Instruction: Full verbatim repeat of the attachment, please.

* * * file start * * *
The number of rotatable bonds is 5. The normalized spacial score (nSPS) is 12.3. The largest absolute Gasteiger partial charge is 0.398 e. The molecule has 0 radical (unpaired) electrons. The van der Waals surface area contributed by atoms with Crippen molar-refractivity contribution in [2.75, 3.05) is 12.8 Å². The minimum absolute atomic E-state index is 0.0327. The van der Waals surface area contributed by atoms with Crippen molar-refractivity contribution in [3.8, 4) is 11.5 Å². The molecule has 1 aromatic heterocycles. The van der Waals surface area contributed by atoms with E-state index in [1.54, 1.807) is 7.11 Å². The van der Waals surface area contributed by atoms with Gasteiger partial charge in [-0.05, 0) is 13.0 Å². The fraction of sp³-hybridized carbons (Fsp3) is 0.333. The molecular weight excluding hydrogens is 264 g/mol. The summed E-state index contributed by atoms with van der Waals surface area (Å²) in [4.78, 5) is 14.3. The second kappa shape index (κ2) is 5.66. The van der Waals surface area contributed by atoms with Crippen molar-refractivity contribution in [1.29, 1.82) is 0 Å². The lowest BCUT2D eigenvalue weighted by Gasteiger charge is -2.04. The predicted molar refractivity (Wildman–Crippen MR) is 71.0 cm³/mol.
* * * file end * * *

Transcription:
The number of rotatable bonds is 5. The normalized spacial score (nSPS) is 12.3. The largest absolute Gasteiger partial charge is 0.398 e. The molecule has 0 radical (unpaired) electrons. The van der Waals surface area contributed by atoms with Crippen molar-refractivity contribution in [2.75, 3.05) is 12.8 Å². The minimum absolute atomic E-state index is 0.0327. The van der Waals surface area contributed by atoms with Crippen molar-refractivity contribution in [3.8, 4) is 11.5 Å². The molecule has 1 aromatic heterocycles. The van der Waals surface area contributed by atoms with E-state index in [1.54, 1.807) is 7.11 Å². The van der Waals surface area contributed by atoms with Gasteiger partial charge in [-0.05, 0) is 13.0 Å². The fraction of sp³-hybridized carbons (Fsp3) is 0.333. The molecular weight excluding hydrogens is 264 g/mol. The summed E-state index contributed by atoms with van der Waals surface area (Å²) in [4.78, 5) is 14.3. The second kappa shape index (κ2) is 5.66. The van der Waals surface area contributed by atoms with Crippen molar-refractivity contribution in [1.29, 1.82) is 0 Å². The lowest BCUT2D eigenvalue weighted by Gasteiger charge is -2.04. The predicted molar refractivity (Wildman–Crippen MR) is 71.0 cm³/mol.